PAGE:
Ruth Watkins is the senior vice president for academic affairs at the University of Utah. She wrote an interesting piece about the changing face of higher education.
By Ruth Watkins
The 18-year-old college freshman is an endangered species.
Today, three in four undergrads are considered “non-traditional” students. They may work while taking classes. They may have started families or served in the military. Or, as is often the case at my institution, the University of Utah, they may have done missionary work for as long as two years after high school.
The on-campus model doesn’t work for this growing group of students. They can’t raise families in dorms. And morning classes aren’t compatible with full-time jobs.
Some new entrants to the college marketplace believe they can deliver an education entirely online. But the evidence suggests otherwise.
Colleges must forge a middle path between these two extremes. A blended model, combining online and on-campus education, may be the best way to ensure that students graduate on time — and on budget.
The number of full-time college students is dwindling. About 40 percent of students attend school part-time.
The ever-rising cost of tuition has made work necessary for many students. In the past 30 years, the cost of an undergraduate degree has increased over 250 percent.
According to a recent Census report, over 70 percent of undergrads work. One in five of those students is at his or her job at least 35 hours per week. Of those that don’t work full-time, more than half work over 20 hours a week.
But as students log more time on the job, they spend less time at school. So they’re taking longer to graduate. Only 22 percent of part-time students at four-year schools graduate within six years. More than 67 percent of part-time students end up dropping out.
In other words, two-thirds of part-time students pay tuition for years — yet fail to emerge with a diploma.
A new crop of online colleges hopes to solve this problem by meeting non-traditional students where they are. After all, it’s tough to “drop out” if going to college is as simple as logging onto the Internet.
About 1 million U.S. students opt for fully online education each year. Thirty-eight percent of them work full-time. Another fifth works part-time.
But online-only education hasn’t boosted graduation rates. According to a study from the Education Trust, the graduation rate at some online-only schools runs as low as 5 percent.
Some traditional colleges are tiptoeing online by launching free MOOCs — Massive Open Online Courses. Anyone can enroll. In some cases, students can pay for a certificate that they’ve completed the course.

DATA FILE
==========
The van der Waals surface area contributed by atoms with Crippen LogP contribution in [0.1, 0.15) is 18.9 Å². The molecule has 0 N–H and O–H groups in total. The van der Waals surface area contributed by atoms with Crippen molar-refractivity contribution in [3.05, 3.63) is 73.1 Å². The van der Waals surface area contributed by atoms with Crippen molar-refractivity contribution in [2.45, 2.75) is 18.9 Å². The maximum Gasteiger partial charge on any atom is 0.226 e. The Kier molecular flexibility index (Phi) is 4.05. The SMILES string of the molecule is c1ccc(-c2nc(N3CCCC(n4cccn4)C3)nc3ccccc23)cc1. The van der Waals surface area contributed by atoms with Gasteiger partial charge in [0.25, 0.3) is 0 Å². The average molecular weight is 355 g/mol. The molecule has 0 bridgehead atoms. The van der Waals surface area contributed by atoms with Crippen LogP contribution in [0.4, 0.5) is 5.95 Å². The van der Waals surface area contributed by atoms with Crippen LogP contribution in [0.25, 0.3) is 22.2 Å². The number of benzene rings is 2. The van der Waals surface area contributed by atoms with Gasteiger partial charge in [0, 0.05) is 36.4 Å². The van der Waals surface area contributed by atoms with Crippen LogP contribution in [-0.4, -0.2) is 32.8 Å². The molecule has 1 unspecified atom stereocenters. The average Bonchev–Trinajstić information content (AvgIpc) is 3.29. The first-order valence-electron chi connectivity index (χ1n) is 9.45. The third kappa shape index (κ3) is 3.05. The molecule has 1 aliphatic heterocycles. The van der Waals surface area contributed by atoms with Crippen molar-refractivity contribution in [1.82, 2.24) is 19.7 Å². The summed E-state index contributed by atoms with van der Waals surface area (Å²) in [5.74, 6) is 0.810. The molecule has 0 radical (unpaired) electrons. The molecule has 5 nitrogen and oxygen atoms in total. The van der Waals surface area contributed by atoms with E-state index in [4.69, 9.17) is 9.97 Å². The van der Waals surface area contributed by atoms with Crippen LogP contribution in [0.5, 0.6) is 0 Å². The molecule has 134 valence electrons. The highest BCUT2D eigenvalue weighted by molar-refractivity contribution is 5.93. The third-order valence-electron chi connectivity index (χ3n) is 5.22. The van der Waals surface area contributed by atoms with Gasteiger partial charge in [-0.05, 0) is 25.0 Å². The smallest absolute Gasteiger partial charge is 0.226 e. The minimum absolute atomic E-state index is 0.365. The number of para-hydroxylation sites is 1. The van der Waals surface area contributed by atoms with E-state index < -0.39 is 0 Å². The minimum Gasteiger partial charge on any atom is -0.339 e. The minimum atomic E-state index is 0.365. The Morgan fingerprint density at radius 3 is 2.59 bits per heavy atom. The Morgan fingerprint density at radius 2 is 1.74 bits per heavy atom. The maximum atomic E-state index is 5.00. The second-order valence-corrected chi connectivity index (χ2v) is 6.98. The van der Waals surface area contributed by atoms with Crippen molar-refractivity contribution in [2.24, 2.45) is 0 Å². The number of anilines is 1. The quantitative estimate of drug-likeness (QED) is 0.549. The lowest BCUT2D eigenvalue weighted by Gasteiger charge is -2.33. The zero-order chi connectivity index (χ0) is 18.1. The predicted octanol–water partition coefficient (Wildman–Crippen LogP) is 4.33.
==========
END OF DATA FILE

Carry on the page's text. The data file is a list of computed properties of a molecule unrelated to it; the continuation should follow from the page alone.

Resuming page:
MOOCs were supposed to allow students anywhere to get an elite education and make paying for college a thing of the past.
But these courses aren’t replacing on-campus instruction. They’re supplementing it. Only 7 to 9 percent of students who sign up for a MOOC complete it. Eighty percent of enrollees in MOOCs offered by the University of Michigan and the University of Pennsylvania from 2012 to 2013 already had a degree.
So how can colleges effectively educate both traditional and non-traditional students? They must enhance their on-campus offerings with the tools an online approach affords.
To start, colleges could move lectures online and reserve campus time for small-group instruction. At the University of Utah, for instance, we’re working to become a “hybrid university” by putting courses with high enrollment demand and those that are repeated often online. About 25 percent of our students take at least one class online, in conjunction with face-to-face coursework.
Such an approach allows on-campus students to tailor their course load to their learning style. And it grants them scheduling flexibility, which they may need if they’re working.
Non-traditional students like veterans and parents, meanwhile, may find that a blended model provides access to high-quality classes and programs they might otherwise not be able to take advantage of.
Institutes of higher learning could also invest in programs that empower folks with some college to complete their degrees online. At Utah, we’re launching programs in high-demand fields like business and nursing to do just that.
Most teachers prefer blended models. Ninety-three percent of college faculty consider meaningful instructor-student relationships necessary for a high-quality online course.
Evangelists for online education agree. As Piotr Mitros, chief scientist at edX — one of the largest providers of MOOCs — explains, “Closeness to teachers really does help student outcomes . . . Machines are never going to replace the need for the human connection.”
Blended-learning options can deliver the high-quality education that both traditional and non-traditional students need — on a timetable that works for their budget.